Returning to our new definition, let us now define $\ell\colon M\to{\cal P}(M)$, $r\colon m\to{\cal P}(M)$, ${\cal L}\subseteq{\cal P}(M)$, and ${\cal R}\subseteq{\cal P}(M)$ as follows:
$\displaystyle\ell(a)$  $\displaystyle=\{b\in M\mid(b,a)\in D\}$  
$\displaystyle r(a)$  $\displaystyle=\{b\in M\mid(a,b)\in D\}$  
$\displaystyle{\cal L}$  $\displaystyle=\{\ell(a)\mid a\in M\}$  
$\displaystyle{\cal R}$  $\displaystyle=\{r(a)\mid a\in M\}$ 
We now show that, if $U,V\in{\cal L}$ then either $U\cap V=\emptyset$ or $U=V$. Suppose that $U,V\in{\cal L}$ and $U\cap V\neq\emptyset$. Then there exists a morphism $a$ such that $a\in U$ and $a\in V$. By the definition of ${\cal L}$, there exist morphisms $b$ and $c$ such that $U=\ell(b)$ and $V=\ell(c)$. By definition of $\ell$, we have $(a,b)\in D$ and $(a,c)\in D$. If $d\in U$, then $(d,b)\in D$ so, by axiom 1, $(d,c)\in D$, i.e. $d\in\ell(c)=V$. Likewise, switching the roles of $U$ and $V$ we conclude that, if $d\in V$, then $d\in U$. Hence $U=V$.
Making an argument similar to that of last paragraph, but with $r$ instead of $\ell$ and ${\cal R}$ instead of ${\cal L}$, we also conclude that, if $U,V\in{\cal R}$ then either $U\cap V=\emptyset$ or $U=V$. Because of axiom 3a, we know that, for every $a\in M$, there exists $b\in M$ such that $a\in\ell(b)$ and, by axiom 3b, there exists $c\in M$ such that $a\in r(c)$. Hence, the sets ${\cal L}$ and ${\cal R}$ are each partitions of $M$.
Next, we show that, if $S\in{\cal L}$ and $a,b\in S$, then $r(a)=r(b)$. By definition, there exists a morphism $c$ such that $S=\ell(c)$, so $(a,c)\in D$ and $(b,c)\in D$. Now suppose that $d\in r(a)$. This means that $(a,d)\in D$. By axiom 1, we conclude that $(b,d)\in D$, so $d\in r(b)$. Likewise, switching the roles of $a$ and $b$ in the foregoing argument, we conclude that, if $d\in r(b)$, then $d\in r(a)$. Thus, $r(a)=r(b)$.
By a similar argument to that of the last paragraph, we may also show that, if $S\in{\cal R}$ and $a,b\in S$, then $\ell(a)=\ell(b)$. Taken together, these results tell us that there is a onetoone correspondence between of ${\cal L}$ and ${\cal R}$ — to each $S\in{\cal L}$, there exists exactly one $T\in{\cal R}$ such that $S\times T\in D$ and viceversa. In light of this fact, we shall define and object of our category to be a pair $(P,Q)$ of subsets of $M$ such that $x\in P$ if and only if $(x,y)\in D$ for all $y\in Q$ and $y\in Q$ if and only if $(x,y)\in D$ for all $x\in Q$. Given two objects $A=(P,Q)$ and $B=(R,S)$, we define ${\rm Hom}(A,B)=P\cap S$. We now will verify that, with these definitions, our axioms reproduce the defining properties of the standard definition of category.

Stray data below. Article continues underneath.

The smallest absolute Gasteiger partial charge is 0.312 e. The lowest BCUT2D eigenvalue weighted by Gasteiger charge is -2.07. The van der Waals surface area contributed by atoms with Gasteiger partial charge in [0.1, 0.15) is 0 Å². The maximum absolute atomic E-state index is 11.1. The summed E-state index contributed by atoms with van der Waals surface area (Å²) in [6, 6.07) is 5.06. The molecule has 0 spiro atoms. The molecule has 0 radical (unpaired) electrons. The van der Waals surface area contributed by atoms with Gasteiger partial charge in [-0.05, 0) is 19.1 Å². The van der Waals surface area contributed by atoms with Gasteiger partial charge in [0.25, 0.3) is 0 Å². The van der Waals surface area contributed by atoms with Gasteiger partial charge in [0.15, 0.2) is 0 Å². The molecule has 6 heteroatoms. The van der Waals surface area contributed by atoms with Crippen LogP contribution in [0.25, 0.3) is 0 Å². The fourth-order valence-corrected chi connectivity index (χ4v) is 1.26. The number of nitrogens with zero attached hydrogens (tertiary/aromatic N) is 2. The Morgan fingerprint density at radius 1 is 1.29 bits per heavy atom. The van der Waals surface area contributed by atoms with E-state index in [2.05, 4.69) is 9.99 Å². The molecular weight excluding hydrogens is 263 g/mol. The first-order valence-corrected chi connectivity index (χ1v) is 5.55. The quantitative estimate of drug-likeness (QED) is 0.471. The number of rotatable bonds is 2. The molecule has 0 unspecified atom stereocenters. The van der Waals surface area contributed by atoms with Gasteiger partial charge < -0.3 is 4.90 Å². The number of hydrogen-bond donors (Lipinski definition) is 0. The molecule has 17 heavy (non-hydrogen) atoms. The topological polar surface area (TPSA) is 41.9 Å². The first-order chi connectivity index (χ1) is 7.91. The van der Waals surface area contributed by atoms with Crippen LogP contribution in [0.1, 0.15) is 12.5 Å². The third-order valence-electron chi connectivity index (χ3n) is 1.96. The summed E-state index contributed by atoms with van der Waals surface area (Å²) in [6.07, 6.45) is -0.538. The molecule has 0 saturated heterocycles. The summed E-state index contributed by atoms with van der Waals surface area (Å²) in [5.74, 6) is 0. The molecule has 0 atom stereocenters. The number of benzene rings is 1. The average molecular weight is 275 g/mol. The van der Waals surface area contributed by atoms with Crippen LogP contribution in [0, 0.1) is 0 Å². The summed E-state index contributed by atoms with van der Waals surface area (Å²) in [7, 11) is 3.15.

Suppose that $A=(P,Q)$ and $B=(R,S)$ and $C=(U,V)$ are objects according to the above definition and that $f\in{\rm Hom}(A,B)$ and $g\in{\rm Hom}(B,C)$. Then $f\in S$ and $g\in R$. By the way we defined our pairs, $(g,f)\in D$, so $g\circ f$ is defined. Let $h$ be any element of $Q$. Since $f\in P$, it follows that $(f,h)\in D$. Since $(g,f)\in D$ as well, it follows from axiom 2 that $(g\cdot f,h)\in D$, so $g\circ f\in P$. Let $k$ be any element of $U$. Since $g\in V$, it follows that $(k,g)\in D$. Since $(g,f)\in D$ as well, it follows from axiom 2 that $(k,g\circ f)\in D$, so $g\circ f\in V$. Hence, $g\circ f\in P\cap V={\rm Hom}(A,C)$. Thus, $\circ$ is defined as a function from ${\rm Hom}(A,B)\times{\rm Hom}(B,C)\to{\rm Hom}(A,C)$.
Next, suppose that $A=(P,Q)$ and $B=(R,S)$ are distinct objects. By the properties described earlier, $P\cap R=\emptyset$ and $Q\cap S=\emptyset$. Let $E$ and $F$ be two objects. Since ${\rm Hom}(A,E)\subset P$ and ${\rm Hom}(B,F)\subset R$, it follows that ${\rm Hom}(A,E)\cap{\rm Hom}(B,F)=\emptyset$. Likewise, since ${\rm Hom}(E,A)\subset Q$ and ${\rm Hom}(F,B)\subset S$, it follows that ${\rm Hom}(E.A)\cap{\rm Hom}(F,B)=\emptyset$. Hence, it follows that, given four objects $A,B,E,F$, we have ${\rm Hom}(A,E)\cap{\rm Hom}(B,F)=\emptyset$ unless $A=B$ and $E=F$.